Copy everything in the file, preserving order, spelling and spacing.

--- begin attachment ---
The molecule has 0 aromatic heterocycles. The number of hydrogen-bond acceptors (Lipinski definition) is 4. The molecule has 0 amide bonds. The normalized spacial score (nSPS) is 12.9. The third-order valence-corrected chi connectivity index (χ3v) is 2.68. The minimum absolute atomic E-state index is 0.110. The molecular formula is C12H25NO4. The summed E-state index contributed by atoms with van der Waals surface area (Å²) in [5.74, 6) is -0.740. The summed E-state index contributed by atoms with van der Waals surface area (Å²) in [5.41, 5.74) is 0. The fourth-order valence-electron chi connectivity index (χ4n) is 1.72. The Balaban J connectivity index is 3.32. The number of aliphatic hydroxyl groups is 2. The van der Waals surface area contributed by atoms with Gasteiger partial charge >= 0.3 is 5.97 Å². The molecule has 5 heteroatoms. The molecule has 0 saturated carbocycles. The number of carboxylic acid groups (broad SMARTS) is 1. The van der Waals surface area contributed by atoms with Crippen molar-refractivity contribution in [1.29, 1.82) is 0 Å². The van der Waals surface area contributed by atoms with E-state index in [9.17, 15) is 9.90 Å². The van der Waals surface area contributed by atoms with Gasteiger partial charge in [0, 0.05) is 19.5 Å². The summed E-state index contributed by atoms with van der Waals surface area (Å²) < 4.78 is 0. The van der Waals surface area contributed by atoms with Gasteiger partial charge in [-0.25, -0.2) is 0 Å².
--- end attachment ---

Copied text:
The molecule has 0 aromatic heterocycles. The number of hydrogen-bond acceptors (Lipinski definition) is 4. The molecule has 0 amide bonds. The normalized spacial score (nSPS) is 12.9. The third-order valence-corrected chi connectivity index (χ3v) is 2.68. The minimum absolute atomic E-state index is 0.110. The molecular formula is C12H25NO4. The summed E-state index contributed by atoms with van der Waals surface area (Å²) in [5.74, 6) is -0.740. The summed E-state index contributed by atoms with van der Waals surface area (Å²) in [5.41, 5.74) is 0. The fourth-order valence-electron chi connectivity index (χ4n) is 1.72. The Balaban J connectivity index is 3.32. The number of aliphatic hydroxyl groups is 2. The van der Waals surface area contributed by atoms with Gasteiger partial charge >= 0.3 is 5.97 Å². The molecule has 5 heteroatoms. The molecule has 0 saturated carbocycles. The number of carboxylic acid groups (broad SMARTS) is 1. The van der Waals surface area contributed by atoms with Crippen molar-refractivity contribution in [1.29, 1.82) is 0 Å². The van der Waals surface area contributed by atoms with E-state index in [9.17, 15) is 9.90 Å². The van der Waals surface area contributed by atoms with Gasteiger partial charge in [0, 0.05) is 19.5 Å². The summed E-state index contributed by atoms with van der Waals surface area (Å²) < 4.78 is 0. The van der Waals surface area contributed by atoms with Gasteiger partial charge in [-0.25, -0.2) is 0 Å².